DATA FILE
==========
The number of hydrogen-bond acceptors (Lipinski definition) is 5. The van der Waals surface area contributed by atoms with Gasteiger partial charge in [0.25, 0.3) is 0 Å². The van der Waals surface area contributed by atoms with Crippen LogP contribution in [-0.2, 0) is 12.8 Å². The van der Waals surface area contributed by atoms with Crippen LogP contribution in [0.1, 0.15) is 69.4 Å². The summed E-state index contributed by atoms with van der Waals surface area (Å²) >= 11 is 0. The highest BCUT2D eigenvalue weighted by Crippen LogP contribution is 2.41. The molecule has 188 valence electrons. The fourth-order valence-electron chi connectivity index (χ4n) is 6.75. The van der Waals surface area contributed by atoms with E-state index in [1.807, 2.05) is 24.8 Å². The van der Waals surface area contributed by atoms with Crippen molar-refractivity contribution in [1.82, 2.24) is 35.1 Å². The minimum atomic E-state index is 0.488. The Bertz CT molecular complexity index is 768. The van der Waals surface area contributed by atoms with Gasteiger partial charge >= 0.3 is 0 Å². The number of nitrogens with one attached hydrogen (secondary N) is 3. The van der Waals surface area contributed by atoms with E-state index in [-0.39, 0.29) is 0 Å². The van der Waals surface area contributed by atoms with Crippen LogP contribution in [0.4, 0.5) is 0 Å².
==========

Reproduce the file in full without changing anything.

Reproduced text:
The number of hydrogen-bond acceptors (Lipinski definition) is 5. The van der Waals surface area contributed by atoms with Gasteiger partial charge in [0.25, 0.3) is 0 Å². The van der Waals surface area contributed by atoms with Crippen LogP contribution in [-0.2, 0) is 12.8 Å². The van der Waals surface area contributed by atoms with Crippen LogP contribution in [0.1, 0.15) is 69.4 Å². The summed E-state index contributed by atoms with van der Waals surface area (Å²) >= 11 is 0. The highest BCUT2D eigenvalue weighted by Crippen LogP contribution is 2.41. The molecule has 188 valence electrons. The fourth-order valence-electron chi connectivity index (χ4n) is 6.75. The van der Waals surface area contributed by atoms with E-state index in [1.807, 2.05) is 24.8 Å². The van der Waals surface area contributed by atoms with Crippen molar-refractivity contribution in [1.82, 2.24) is 35.1 Å². The minimum atomic E-state index is 0.488. The Bertz CT molecular complexity index is 768. The van der Waals surface area contributed by atoms with Gasteiger partial charge >= 0.3 is 0 Å². The number of nitrogens with one attached hydrogen (secondary N) is 3. The van der Waals surface area contributed by atoms with E-state index in [-0.39, 0.29) is 0 Å². The van der Waals surface area contributed by atoms with Crippen LogP contribution in [0.4, 0.5) is 0 Å².